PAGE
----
It's certainly no secret that department stores are among the most troubled of all retail businesses, given their relatively large physical footprints, high operating costs, and disrupted business models courtesy of the Internet. Still, some are prospering through this difficult time by differentiating themselves. Jacksonville, Fla.-based Stein Mart is one of those that has found a way to make it despite strong industry headwinds. In the company's recently released earnings, profits were up nearly 50%, which should have sent shares higher -- instead they dropped. The reason was not to do with operating performance, but the announcement of an SEC investigation into the restatement of prior financial results, along with a change in auditors. Is this unfair punishment to an otherwise strong performer?
Stein Mart earned $0.08 per share on $3.4 million in net income this past quarter, up from $0.05 per share in the year-ago quarter. Revenue rose roughly 4% to $291 million. Analysts were expecting roughly the same numbers.
On stores opened at least one year, a great metric for the viability of a chain's stores, comparables rose 6.4% -- a particularly juicy number for a time that Jim Cramer recently noted is the worst period he can remember for the retail industry.
Stein Mart is seeing higher-margin items selling better than before, combined with a lean cost structure, which is how the bottom line was able to grow so substantially over the relatively minor top-line sales figure. The company's customers are mainly female, and many of them are snowbirds from the North coming down to the Southeast during the winter months. Management was very excited to be launching Stein Mart's Internet business, a method that they believe will allow loyal snowbird customers to shop Stein Mart's attractive deals year-round.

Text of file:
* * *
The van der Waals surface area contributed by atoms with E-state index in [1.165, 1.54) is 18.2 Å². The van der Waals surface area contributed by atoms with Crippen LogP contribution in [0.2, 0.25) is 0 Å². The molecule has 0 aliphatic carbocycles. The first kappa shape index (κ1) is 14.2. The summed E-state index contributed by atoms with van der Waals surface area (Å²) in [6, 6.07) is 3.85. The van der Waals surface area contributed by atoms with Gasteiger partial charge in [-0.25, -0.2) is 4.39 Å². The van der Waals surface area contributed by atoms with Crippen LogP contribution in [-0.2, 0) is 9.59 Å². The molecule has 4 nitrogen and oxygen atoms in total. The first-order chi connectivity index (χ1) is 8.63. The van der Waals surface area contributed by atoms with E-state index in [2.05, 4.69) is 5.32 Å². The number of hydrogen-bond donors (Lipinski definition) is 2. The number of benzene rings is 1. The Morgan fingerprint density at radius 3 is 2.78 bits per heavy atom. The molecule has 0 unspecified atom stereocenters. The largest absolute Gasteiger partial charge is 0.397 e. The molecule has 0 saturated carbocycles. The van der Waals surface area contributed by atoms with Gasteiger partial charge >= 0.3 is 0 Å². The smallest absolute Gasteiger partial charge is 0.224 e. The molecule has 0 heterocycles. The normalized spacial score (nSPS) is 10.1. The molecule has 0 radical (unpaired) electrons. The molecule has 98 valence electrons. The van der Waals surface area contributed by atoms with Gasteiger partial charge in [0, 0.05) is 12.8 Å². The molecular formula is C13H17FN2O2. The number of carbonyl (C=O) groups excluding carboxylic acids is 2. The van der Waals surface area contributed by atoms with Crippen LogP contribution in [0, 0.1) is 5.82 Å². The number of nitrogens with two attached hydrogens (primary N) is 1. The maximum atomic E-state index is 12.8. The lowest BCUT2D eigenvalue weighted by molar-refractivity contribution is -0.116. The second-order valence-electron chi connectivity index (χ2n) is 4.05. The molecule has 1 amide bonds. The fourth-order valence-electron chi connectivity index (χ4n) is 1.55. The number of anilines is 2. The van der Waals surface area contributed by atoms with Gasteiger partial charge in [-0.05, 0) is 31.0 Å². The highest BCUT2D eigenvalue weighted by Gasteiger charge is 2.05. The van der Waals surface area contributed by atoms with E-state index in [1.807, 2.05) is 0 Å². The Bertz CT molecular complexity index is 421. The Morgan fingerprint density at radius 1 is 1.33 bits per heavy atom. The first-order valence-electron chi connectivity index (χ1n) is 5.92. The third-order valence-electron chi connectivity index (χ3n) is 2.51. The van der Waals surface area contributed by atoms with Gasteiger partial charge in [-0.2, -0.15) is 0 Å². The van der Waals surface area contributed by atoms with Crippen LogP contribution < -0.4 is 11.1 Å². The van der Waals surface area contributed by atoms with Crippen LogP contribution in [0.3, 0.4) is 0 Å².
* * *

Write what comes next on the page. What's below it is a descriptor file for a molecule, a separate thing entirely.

For those who either are snowbirds themselves or have spent substantial time around the demographic (the author hails from Sarasota, Fla., home of the snowbird), it is not difficult to see why this is an exciting development.
EBITDA for the quarter grew from $7.3 million in 2012 to $12.8 million.
On an operating level, Stein Mart's business looks very attractive. The company has yet to tap into the e-commerce world, where most retailers have found their growth lately. This leaves a long runway for the company to increase earnings, stores aside. Management has closed underperformers, and is expanding the chain to other states, including California and Colorado. The company has $48 million in cash and no debt on the books.
On a trailing basis, EV to EBITDA is 7.22, which makes it a reasonably valued stock with interesting growth potential.
The question with Stein Mart is the SEC investigation, of which we know little other than the aforementioned reasons for the case. Management has been mute on the subject, on advice of council. Though, with the strong current performance, and apparently no question as to the company's balance sheet accounting (which is immaculate-looking), the investigation does not appear to threaten anything other than legal expenses.
Trading five points down, and possibly more in coming days, Stein Mart may be a briefly discounted stock with appealing upside potential.
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